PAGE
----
• Walk up hills. Walk up and down hills to build strength and stamina. Combine hill walking with your regular flat-terrain walking as a form of interval training.

7 Ways to Beat Boredom While Walking

While I have always enjoyed walking, I’m used to the fast pace of Beachbody workouts, so walking can seem a little dull at times. These are all things that I have done to help me enjoy and appreciate walking even more.

  • Quiet your mind. Walking quiets my mind and allows me to think with more clarity. I find that I am able to solve problems easier and think more creativily while I’m walking.
  • Listen to an audiobook. I love listening to books using Audible. A mystery or thriller is perfect for keeping you walking. You can use this link to get a free trial! Click Here.
  • Listen to a podcast. There is a podcast for everyone, so find one you love and download a few episodes for your walk.
  • Walk a dog. Walk your dog if you have one, or your neighbor’s dog if you don’t. Dogs are amazing walking companions and provide you with motivation to walk. Learn more about how a dog can inspire you to walk everyday.
  • Walk with a friend. A walk is a great time to catch up with your friends and family.
  • Walk for a charity. I have been using the app, Charity Miles, and I’m loving it! You can choose any charity you like and each of your steps raises money for that charity. You can even take a picture of your walk using the app and share it on Facebook or Instagram.
  • Vary where you walk. For example, walk on a trail at a park, walk in your neighborhood, or walk in a town. I’m usually too tempted to walk in a mall or shopping center, but if that works for you, go for it!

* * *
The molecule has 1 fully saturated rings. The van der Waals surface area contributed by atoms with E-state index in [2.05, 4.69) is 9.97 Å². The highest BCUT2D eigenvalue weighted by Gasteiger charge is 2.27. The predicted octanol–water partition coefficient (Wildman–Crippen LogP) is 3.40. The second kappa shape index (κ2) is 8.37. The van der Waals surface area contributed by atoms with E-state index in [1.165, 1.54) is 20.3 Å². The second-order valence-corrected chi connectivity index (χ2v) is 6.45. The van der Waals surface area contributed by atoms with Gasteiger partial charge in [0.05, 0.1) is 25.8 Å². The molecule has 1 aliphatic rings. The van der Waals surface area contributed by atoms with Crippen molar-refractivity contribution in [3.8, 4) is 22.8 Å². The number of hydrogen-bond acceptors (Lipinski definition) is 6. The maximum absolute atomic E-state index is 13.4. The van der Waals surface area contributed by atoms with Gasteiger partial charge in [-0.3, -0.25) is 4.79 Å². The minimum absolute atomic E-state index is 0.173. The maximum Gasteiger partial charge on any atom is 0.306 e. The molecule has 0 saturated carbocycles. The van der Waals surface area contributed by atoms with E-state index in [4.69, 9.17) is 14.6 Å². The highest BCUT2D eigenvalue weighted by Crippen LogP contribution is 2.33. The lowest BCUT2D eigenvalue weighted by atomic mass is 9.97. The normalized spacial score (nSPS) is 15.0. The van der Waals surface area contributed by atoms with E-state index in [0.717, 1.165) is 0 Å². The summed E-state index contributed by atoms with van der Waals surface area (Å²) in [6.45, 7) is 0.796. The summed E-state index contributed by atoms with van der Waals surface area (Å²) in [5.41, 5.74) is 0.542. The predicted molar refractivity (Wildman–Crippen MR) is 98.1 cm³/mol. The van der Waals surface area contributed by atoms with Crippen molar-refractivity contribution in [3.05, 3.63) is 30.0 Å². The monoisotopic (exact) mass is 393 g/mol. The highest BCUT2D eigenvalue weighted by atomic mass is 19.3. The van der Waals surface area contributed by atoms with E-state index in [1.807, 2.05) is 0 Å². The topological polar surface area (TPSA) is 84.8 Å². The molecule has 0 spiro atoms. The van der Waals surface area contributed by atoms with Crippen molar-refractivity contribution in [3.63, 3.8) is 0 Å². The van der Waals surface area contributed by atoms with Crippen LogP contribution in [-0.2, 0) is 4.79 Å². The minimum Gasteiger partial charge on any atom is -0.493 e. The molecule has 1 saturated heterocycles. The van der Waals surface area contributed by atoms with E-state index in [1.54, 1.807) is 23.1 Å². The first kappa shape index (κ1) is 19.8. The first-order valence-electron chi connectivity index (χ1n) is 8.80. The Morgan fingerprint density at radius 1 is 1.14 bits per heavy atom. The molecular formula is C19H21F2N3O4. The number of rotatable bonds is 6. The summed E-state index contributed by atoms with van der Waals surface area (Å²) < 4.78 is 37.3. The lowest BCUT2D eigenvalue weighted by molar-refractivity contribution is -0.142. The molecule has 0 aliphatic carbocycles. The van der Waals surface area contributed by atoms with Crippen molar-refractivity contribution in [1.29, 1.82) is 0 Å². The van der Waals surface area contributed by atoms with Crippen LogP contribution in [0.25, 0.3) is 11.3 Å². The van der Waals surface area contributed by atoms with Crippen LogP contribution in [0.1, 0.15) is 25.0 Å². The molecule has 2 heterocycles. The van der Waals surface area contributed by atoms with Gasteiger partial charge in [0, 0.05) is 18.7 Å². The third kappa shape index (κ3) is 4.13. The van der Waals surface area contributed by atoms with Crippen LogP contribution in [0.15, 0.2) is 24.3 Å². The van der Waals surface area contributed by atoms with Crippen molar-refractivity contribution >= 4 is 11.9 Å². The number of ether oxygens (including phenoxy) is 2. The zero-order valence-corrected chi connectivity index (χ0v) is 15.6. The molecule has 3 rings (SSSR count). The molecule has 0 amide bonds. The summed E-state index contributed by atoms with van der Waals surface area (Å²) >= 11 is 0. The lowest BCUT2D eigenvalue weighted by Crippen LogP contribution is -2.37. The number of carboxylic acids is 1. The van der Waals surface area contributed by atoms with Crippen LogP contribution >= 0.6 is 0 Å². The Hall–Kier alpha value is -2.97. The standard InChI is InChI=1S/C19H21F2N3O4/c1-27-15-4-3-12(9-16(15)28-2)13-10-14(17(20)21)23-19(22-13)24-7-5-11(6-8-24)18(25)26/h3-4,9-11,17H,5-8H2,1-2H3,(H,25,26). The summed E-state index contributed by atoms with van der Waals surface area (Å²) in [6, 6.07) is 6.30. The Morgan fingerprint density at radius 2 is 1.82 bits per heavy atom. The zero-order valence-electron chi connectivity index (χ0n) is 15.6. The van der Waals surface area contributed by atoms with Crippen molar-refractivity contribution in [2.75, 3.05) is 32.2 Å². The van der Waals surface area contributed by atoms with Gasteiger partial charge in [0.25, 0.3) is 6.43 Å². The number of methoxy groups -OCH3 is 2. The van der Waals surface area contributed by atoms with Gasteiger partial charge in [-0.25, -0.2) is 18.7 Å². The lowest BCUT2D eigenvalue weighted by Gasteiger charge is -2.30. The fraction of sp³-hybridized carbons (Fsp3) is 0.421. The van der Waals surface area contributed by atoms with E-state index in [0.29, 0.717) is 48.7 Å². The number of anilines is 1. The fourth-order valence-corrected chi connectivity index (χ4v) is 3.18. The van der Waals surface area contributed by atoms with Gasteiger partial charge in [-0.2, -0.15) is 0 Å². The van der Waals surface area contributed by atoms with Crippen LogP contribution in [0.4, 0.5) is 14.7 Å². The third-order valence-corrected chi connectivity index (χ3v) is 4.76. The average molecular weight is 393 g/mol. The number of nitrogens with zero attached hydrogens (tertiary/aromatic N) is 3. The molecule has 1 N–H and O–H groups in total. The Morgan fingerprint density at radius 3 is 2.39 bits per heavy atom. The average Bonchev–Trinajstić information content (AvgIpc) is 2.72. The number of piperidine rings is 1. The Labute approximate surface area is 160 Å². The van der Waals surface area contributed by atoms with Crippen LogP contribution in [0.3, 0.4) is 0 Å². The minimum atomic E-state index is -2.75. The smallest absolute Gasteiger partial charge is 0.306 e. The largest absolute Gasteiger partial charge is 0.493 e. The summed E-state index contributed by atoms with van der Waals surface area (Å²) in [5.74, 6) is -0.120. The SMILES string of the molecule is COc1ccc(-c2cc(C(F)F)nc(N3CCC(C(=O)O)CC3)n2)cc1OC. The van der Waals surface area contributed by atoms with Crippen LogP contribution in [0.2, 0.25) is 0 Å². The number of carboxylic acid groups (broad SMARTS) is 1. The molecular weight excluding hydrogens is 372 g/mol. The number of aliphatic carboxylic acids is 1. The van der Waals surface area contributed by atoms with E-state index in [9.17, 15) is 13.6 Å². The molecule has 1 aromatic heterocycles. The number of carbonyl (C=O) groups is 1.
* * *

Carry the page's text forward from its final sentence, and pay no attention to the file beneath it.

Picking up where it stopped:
Start a Walking Challenge

I started a walking challenge for the month of October and I’ve been loving it! The challenge is to walk at least 1-mile every single day of October. I started this challenge because I’m great about working out in the morning, but I wanted to get in more exercise in the afternoon or evening.

If you would like to start your own group, it’s super easy to post on Facebook or start a Facebook group. I created walking group images so that you can easily schedule them for each day of your challenge.

This walking challenge has been motivating to me and my friends in the group. We are about half-way through the challenge and I’ve already walked 55 miles!

Click on the image if you’d like to purchase this set of fall images:

Conclusion

Walking for exercise is absolutely worth your time. I hope that these tips will help you to stay motivated to get your daily walks in! What is your favorite thing to do during a walk? Let me know in the comments!

More exercise articles:

The Best Workout Shoes for Women [For Every Workout]

21 Day Fix Real Time Review and Tracking Sheets

The Step-by-Step Guide to Exercise with Hashimoto’s Thyroiditis

why walking for exercise is worth your time
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Why Walking for Exercise is Worth Your Time
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Why Walking for Exercise is Worth Your Time
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Walking for exercise has countless benefits. Here you will find tips to beat boredom while walking and how to start a walking challenge!
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Tons of Goodness
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9 thoughts on “Why Walking for Exercise is Worth Your Time

  1. The hubby and I like walking together on the weekends, it’s our quality time together. When he’s at work during the week, I tend to practice yoga to switch things up a bit!

  2. Love this. We have dogs and 2 very active toddlers. So walking is a big part of our lives. It’s definitely a wonderful form of exercise, especially when you need something lower impact.

  3. My husband and I love walking. Some of our favorite dates have been as simple as the walks we take where we can chat and hold hands. And when my son was born, I would walk with him on my chest every morning for that first year. Miss those times.

  4. That’s great!! Walking is the most simple exercise to do with enormous benefits. I too had a group of friends of morning walk. Before covid-19 I used to walk around 40 minutes daily. But now totally stopped. Your post motivates me to start it again. Thanks for sharing!!